Why You Should Start Planning for Your Retirement Now

There’s nothing more difficult to a child than trying to understand how not buying that piece of candy now, and saving your money, will mean you can afford more or even better candy later. The problem with instant gratification is one of those life lessons that seems nearly impossible to understand when you’re little, and to be completely honest, is still difficult to understand as an adult.

For some people, thinking and planning for tomorrow is hard enough, let alone the next ten years, let alone retirement in 20+ years. The fact is, however, that a comfortable retirement isn’t something that is just handed to you. You’ve got to start planning for it now if you want to continue your standards of living well into your retirement.

Because it’s hard to comprehend, and even harder to take action for saving and planning, we’ve created a list of the top reasons why you need to start planning for your retirement now, along with a few tips to help you get started.

Money

More than anything, money is the top reason to start planning for retirement. Unless you’ve found yourself an amazing job that you know you’ll stick with until retirement, and they provide an incredible pension or retirement plan, you’ve got to do more, now.

Let’s say that you decide to retire around age 65. The average life expectancy right now is about 78 years, so that means you’ve got potentially 13 years to plan for. Think about a year of your spending right now. Include your bills, your mortgage or rent payments, car payments, and typical spending habits. Now multiply that by 13. If you want to continue your quality of life past retirement, you’ll need, very approximately, around that amount.

To go a bit more in depth than this, start by completing a couple of retirement calculators. These will give you a clearer picture about how much money you’ll need to retire, and how much you’ll need to start saving to do so. Being aware of your financial goals is the first step to being financially secure later on.

The great news about saving for retirement is that the sooner you start, the better off you’ll be. Even if you’re only putting away a little bit each paycheck, you’ll be that much closer to your goal, because of something called compound interest. When you place funds in type of savings account that accrues interest, the sooner you put money in it, the more time it will have to grow and earn interest. As your account grows larger, it will continue to earn more interest on the higher balance. The important part of this point, is time. The more time you have, the more interest earning potential you have, meaning you can passively save and earn money.

Life Insurance

Another important planning item for retirement is making sure that your family, loved ones, and partner are taken care of in the event of your death. Pretty morbid, right? And yes, pun is intended. As uncomfortable as it might be to think about now, it’s important that you at least consider life insurance to avoid leaving your loved ones with the stress and sadness of having to deal with your finances.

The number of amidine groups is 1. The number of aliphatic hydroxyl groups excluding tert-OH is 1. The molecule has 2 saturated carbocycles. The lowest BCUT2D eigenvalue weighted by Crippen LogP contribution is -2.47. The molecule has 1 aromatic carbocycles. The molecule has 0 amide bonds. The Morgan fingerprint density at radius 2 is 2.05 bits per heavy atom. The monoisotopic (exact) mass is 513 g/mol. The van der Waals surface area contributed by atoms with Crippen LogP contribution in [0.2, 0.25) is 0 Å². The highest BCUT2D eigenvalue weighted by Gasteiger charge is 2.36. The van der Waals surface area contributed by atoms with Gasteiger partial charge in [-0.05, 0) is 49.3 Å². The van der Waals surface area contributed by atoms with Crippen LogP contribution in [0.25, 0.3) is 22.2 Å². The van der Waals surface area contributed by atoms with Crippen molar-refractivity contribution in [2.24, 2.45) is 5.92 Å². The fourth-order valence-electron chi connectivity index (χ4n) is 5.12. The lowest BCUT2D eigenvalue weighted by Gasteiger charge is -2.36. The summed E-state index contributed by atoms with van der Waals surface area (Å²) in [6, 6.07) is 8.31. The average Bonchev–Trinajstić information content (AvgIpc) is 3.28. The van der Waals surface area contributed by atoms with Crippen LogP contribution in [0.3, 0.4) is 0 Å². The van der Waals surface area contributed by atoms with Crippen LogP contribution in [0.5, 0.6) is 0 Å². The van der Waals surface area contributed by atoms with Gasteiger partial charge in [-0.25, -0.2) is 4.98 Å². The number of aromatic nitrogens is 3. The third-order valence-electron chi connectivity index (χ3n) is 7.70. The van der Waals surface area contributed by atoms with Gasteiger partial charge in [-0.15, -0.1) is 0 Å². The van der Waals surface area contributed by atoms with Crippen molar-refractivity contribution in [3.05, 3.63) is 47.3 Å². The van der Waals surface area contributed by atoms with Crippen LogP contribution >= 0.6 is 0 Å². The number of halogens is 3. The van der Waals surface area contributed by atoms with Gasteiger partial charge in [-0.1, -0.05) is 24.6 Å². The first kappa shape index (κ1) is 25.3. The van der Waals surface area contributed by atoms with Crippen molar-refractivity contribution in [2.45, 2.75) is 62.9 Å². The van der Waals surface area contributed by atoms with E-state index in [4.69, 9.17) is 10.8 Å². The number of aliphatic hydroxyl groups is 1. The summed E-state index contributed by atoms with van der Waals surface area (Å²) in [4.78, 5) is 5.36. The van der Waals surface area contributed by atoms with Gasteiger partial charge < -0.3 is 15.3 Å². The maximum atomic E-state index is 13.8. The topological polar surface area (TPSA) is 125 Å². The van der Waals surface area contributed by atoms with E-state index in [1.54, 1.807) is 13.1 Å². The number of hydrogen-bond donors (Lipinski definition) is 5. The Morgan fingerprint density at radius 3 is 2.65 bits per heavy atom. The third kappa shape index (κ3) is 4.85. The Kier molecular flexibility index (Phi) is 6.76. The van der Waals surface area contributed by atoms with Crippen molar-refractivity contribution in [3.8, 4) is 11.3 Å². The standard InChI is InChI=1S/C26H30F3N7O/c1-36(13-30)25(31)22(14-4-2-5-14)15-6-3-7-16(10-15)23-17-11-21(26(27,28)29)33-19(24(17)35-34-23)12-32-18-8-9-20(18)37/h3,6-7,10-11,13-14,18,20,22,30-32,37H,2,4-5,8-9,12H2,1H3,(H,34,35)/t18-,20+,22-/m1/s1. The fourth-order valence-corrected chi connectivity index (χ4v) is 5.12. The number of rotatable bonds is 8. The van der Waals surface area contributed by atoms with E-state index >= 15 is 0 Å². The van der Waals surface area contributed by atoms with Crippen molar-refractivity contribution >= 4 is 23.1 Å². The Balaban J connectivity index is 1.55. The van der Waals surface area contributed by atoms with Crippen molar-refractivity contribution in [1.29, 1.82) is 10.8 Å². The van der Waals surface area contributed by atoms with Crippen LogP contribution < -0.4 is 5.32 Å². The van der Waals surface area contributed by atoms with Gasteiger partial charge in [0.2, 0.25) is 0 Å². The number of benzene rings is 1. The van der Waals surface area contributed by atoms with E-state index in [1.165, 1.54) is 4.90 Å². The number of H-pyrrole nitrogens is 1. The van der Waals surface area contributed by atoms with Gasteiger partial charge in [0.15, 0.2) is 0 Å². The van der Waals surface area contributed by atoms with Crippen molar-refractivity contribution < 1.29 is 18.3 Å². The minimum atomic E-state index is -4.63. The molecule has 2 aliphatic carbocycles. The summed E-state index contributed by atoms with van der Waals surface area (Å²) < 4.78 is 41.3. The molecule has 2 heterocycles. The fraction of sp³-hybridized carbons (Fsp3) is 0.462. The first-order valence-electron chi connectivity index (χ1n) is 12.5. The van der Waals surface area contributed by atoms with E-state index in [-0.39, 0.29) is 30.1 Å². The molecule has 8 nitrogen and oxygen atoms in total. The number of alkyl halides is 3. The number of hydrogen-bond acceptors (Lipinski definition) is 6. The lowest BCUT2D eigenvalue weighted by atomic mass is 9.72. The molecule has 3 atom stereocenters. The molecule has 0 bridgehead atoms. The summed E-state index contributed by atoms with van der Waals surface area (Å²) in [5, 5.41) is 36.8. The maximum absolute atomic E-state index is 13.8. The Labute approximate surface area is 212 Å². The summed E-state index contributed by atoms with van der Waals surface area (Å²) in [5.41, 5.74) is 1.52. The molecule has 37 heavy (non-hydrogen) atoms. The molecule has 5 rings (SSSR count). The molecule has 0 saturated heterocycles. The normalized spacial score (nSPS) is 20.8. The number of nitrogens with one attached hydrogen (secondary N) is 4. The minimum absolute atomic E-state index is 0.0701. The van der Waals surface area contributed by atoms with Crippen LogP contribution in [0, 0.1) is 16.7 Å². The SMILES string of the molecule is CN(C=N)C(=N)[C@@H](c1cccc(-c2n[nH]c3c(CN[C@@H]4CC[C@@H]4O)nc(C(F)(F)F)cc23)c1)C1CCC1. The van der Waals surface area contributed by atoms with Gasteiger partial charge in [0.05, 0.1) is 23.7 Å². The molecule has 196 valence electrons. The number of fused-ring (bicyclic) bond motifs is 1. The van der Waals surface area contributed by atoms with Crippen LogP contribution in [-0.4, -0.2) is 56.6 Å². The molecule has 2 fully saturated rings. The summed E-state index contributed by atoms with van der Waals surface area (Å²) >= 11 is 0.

Now, if you are young, healthy, still relatively dependent on parents, and with little to no debt, this is probably not as important for you. Life insurance is important for people with dependents, who rely on you for financial support and will need a cushion after your passing, as well as covering funeral costs and outstanding debt.

One of the biggest reasons why it’s important to start thinking about life insurance now, is because of changing rates. As you age, or develop health conditions, life insurance can get more expensive. If you go with a more permanent life insurance option versus a term or variable option, locking in a lower rate now will end up saving you more money over the long run.  

Your home

Another, less common way of planning for your retirement is considering the home and property that you live in now. The reality of getting older is that we become less able to care for ourselves, our partners, and our property as time goes on. This can be an incredibly difficult thing to accept when that time comes.

When we’re young, we don’t give a whole lot of thought to the strains of what stairs, a large lawn, or an older home can have on us. And to be fair, we don’t really need to. We can easily handle the work. But later on in life, you might start considering buying a home that could be your forever home. As in, you’ll live here until the end of your days.

When you’re starting to look at homes this way, think a little bit about what life would be like in that home well into your 70’s or even 80’s. How accessible are things like the bathroom or the laundry area? If you’re buying a home with lots of property, will you be able to hire that out to someone in the future?

In addition, you’ll want to consider how soon you’ll be able to pay off the home. If you’re purchasing something way out of your price range, you may end up cutting into your retirement fund to help with payments well after retiring. Make sure that the mortgage is not only something you can afford month to month, but also will be manageable or paid off later in life.

It’s just not easy to think about long term like this, and that’s completely fine and normal. But, instead of shying away from it and denying the inevitable, try just taking some baby steps to secure your future and make retirement more comfortable. Just like a lot of things in life, taking some initial steps will only make it easier to take larger steps later on, and eventually be on your way to the retirement that you imagine.

 

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